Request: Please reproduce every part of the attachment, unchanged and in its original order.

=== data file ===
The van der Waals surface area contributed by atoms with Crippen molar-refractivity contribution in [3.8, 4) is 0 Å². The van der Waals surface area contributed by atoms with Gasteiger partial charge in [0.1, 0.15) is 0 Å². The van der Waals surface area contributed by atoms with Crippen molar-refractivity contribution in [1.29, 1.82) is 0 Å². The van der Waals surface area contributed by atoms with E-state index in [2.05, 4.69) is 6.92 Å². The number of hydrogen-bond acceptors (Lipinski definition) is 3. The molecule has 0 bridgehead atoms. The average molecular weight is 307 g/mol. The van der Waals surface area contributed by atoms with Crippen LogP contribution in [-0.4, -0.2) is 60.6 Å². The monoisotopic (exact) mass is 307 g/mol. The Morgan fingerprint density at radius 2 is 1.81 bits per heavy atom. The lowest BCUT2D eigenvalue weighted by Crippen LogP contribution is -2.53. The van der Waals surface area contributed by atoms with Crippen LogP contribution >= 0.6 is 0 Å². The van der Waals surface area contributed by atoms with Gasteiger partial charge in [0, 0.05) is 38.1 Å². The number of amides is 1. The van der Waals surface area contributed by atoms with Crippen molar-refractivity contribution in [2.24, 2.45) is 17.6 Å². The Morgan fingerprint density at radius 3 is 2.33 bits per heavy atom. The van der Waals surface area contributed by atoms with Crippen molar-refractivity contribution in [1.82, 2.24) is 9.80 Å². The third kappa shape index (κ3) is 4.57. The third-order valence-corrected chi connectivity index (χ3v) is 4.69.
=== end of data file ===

The van der Waals surface area contributed by atoms with Crippen molar-refractivity contribution in [3.8, 4) is 0 Å². The van der Waals surface area contributed by atoms with Gasteiger partial charge in [0.1, 0.15) is 0 Å². The van der Waals surface area contributed by atoms with Crippen molar-refractivity contribution in [1.29, 1.82) is 0 Å². The van der Waals surface area contributed by atoms with E-state index in [2.05, 4.69) is 6.92 Å². The number of hydrogen-bond acceptors (Lipinski definition) is 3. The molecule has 0 bridgehead atoms. The average molecular weight is 307 g/mol. The van der Waals surface area contributed by atoms with Crippen LogP contribution in [-0.4, -0.2) is 60.6 Å². The monoisotopic (exact) mass is 307 g/mol. The Morgan fingerprint density at radius 2 is 1.81 bits per heavy atom. The lowest BCUT2D eigenvalue weighted by Crippen LogP contribution is -2.53. The van der Waals surface area contributed by atoms with Crippen LogP contribution >= 0.6 is 0 Å². The van der Waals surface area contributed by atoms with Gasteiger partial charge in [0, 0.05) is 38.1 Å². The number of amides is 1. The van der Waals surface area contributed by atoms with Crippen molar-refractivity contribution in [2.24, 2.45) is 17.6 Å². The Morgan fingerprint density at radius 3 is 2.33 bits per heavy atom. The van der Waals surface area contributed by atoms with Crippen molar-refractivity contribution in [1.82, 2.24) is 9.80 Å². The third kappa shape index (κ3) is 4.57. The third-order valence-corrected chi connectivity index (χ3v) is 4.69.